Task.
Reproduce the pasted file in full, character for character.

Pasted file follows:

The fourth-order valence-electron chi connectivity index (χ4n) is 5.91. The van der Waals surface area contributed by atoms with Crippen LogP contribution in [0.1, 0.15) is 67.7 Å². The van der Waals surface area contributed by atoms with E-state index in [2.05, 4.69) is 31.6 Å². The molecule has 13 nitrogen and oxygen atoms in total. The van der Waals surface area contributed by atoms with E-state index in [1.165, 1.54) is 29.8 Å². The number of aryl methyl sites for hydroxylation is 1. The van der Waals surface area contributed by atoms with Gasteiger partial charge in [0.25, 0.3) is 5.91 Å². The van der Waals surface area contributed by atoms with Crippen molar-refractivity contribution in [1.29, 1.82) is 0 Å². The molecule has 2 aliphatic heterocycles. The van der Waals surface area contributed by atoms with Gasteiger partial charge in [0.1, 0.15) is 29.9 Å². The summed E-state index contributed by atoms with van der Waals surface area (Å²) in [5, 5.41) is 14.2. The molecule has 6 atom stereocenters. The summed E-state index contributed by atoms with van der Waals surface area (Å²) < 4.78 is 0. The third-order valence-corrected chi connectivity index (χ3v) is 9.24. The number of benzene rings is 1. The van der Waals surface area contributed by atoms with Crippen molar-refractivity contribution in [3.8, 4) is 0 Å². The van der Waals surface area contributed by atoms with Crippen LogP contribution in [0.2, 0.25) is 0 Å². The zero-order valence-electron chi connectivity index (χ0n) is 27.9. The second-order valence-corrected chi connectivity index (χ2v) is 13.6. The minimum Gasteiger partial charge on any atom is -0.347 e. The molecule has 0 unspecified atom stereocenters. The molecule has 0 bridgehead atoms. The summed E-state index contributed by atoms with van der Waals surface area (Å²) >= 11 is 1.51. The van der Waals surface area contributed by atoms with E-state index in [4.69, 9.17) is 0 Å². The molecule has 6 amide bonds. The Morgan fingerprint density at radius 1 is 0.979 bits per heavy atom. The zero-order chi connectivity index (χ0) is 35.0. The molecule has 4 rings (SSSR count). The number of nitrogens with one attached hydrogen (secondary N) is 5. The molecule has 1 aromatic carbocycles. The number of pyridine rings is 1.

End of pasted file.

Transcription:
The fourth-order valence-electron chi connectivity index (χ4n) is 5.91. The van der Waals surface area contributed by atoms with Crippen LogP contribution in [0.1, 0.15) is 67.7 Å². The van der Waals surface area contributed by atoms with E-state index in [2.05, 4.69) is 31.6 Å². The molecule has 13 nitrogen and oxygen atoms in total. The van der Waals surface area contributed by atoms with E-state index in [1.165, 1.54) is 29.8 Å². The number of aryl methyl sites for hydroxylation is 1. The van der Waals surface area contributed by atoms with Gasteiger partial charge in [0.25, 0.3) is 5.91 Å². The van der Waals surface area contributed by atoms with Crippen molar-refractivity contribution in [1.29, 1.82) is 0 Å². The molecule has 2 aliphatic heterocycles. The van der Waals surface area contributed by atoms with Gasteiger partial charge in [0.1, 0.15) is 29.9 Å². The summed E-state index contributed by atoms with van der Waals surface area (Å²) in [5, 5.41) is 14.2. The molecule has 6 atom stereocenters. The summed E-state index contributed by atoms with van der Waals surface area (Å²) < 4.78 is 0. The third-order valence-corrected chi connectivity index (χ3v) is 9.24. The number of benzene rings is 1. The van der Waals surface area contributed by atoms with Crippen molar-refractivity contribution in [3.8, 4) is 0 Å². The van der Waals surface area contributed by atoms with Crippen LogP contribution in [0.2, 0.25) is 0 Å². The zero-order valence-electron chi connectivity index (χ0n) is 27.9. The second-order valence-corrected chi connectivity index (χ2v) is 13.6. The minimum Gasteiger partial charge on any atom is -0.347 e. The molecule has 0 unspecified atom stereocenters. The molecule has 0 bridgehead atoms. The summed E-state index contributed by atoms with van der Waals surface area (Å²) >= 11 is 1.51. The van der Waals surface area contributed by atoms with E-state index in [4.69, 9.17) is 0 Å². The molecule has 6 amide bonds. The Morgan fingerprint density at radius 1 is 0.979 bits per heavy atom. The zero-order chi connectivity index (χ0) is 35.0. The molecule has 4 rings (SSSR count). The number of nitrogens with one attached hydrogen (secondary N) is 5. The molecule has 1 aromatic carbocycles. The number of pyridine rings is 1.